The problem of religious language considers whether it is possible to
talk about God meaningfully if the traditional conceptions of God as
being incorporeal, infinite, and timeless, are accepted. Various
theories of religious language either attempt to show that such language
is meaningless, or that it can still be meaningful. The via negativa is
a way of referring to God according to what he is not. Analogy uses
human qualities as standards against which to compare divine qualities.
Symbolism is used non-literally to describe otherwise ineffable
experiences. A mythological interpretation of religion attempts to
reveal fundamental truths behind religious stories. Alternative
explanations of religious language cast it as having political,
performative, or imperative functions. Logical positivists argue that
religious language is meaningless because its propositions are
impossible to verify. Religion has also been classified as a language
game that is meaningful within its own context. Others have used
parables to approach the problem, such as R. M. Hare's parable of a
lunatic, and John Hick's parable of the Celestial City to propose his
theory of eschatological verification.
Read more: <https://en.wikipedia.org/wiki/Problem_of_religious_language>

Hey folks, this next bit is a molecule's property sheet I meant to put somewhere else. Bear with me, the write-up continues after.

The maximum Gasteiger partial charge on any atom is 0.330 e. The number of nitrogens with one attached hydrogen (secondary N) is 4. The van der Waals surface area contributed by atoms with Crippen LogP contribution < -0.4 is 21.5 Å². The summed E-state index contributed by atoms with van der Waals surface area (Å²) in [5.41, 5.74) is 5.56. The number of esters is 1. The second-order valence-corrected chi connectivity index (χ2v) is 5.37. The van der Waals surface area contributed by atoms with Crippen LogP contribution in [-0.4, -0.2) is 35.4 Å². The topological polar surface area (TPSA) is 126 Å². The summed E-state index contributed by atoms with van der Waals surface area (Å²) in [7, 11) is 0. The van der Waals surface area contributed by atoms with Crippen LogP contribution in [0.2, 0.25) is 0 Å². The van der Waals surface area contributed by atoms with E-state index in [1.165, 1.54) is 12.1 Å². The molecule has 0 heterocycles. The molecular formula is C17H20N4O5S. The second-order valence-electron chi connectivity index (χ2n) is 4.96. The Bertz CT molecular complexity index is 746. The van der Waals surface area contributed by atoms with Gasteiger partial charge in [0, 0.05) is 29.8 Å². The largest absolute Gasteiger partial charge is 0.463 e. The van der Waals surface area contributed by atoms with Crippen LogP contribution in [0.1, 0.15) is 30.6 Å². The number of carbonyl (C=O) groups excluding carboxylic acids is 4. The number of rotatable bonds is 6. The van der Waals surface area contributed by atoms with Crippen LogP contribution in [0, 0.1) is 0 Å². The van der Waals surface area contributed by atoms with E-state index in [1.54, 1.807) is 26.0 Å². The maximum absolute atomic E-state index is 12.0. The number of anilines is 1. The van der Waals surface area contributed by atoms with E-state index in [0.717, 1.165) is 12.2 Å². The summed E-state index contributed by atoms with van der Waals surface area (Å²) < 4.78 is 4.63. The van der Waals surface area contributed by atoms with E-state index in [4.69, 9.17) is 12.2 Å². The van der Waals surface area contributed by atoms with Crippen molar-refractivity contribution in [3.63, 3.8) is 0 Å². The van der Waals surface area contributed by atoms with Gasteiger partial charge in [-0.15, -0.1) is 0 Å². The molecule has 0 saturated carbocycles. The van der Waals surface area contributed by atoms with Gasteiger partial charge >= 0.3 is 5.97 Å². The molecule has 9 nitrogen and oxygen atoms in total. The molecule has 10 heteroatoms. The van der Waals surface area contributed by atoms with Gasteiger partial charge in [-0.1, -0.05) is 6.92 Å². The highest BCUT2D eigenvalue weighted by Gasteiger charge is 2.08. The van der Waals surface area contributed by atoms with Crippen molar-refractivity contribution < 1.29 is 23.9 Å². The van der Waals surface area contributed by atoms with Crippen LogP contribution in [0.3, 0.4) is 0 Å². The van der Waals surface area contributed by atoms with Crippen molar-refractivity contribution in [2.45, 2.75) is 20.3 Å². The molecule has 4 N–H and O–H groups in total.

Today's selected anniversaries:
While sailing aboard the Halve Maen, Englishman Henry Hudson
began his exploration of the Hudson River, laying the foundation for
Dutch colonization of present-day New York.
War of 1812: Although the Maryland Militia lost the Battle of
North Point, they delayed the British advance against Baltimore, buying
time for the defense of the city.
Gustav Mahler's Symphony No. 8, one of the largest-scale choral
works in the classical concert repertoire, was first performed in
World War II: The Imperial Japanese Army began the Battle of
Edson's Ridge in an effort to retake Henderson Field on Guadalcanal.
Emperor Haile Selassie I of Ethiopia was deposed by the Derg,
a military junta.
Wiktionary's word of the day:
1. A word or utterance, especially with reference to its form rather than
2. A syllable or sound without specific meaning, used together with or in
place of actual words in a song.
Wikiquote quote of the day:
Each civilization may choose one of two roads to travel, that
is, either fret itself to death, or pet itself to death. And in the
course of doing one or the other, it eats its way into the Universe,
turning cinders and flinders of stars into toilet seats, pegs, gears,
cigarette holders and pillowcases, and it does this because, unable to
fathom the Universe, it seeks to change that Fathomlessness into
Show replies by date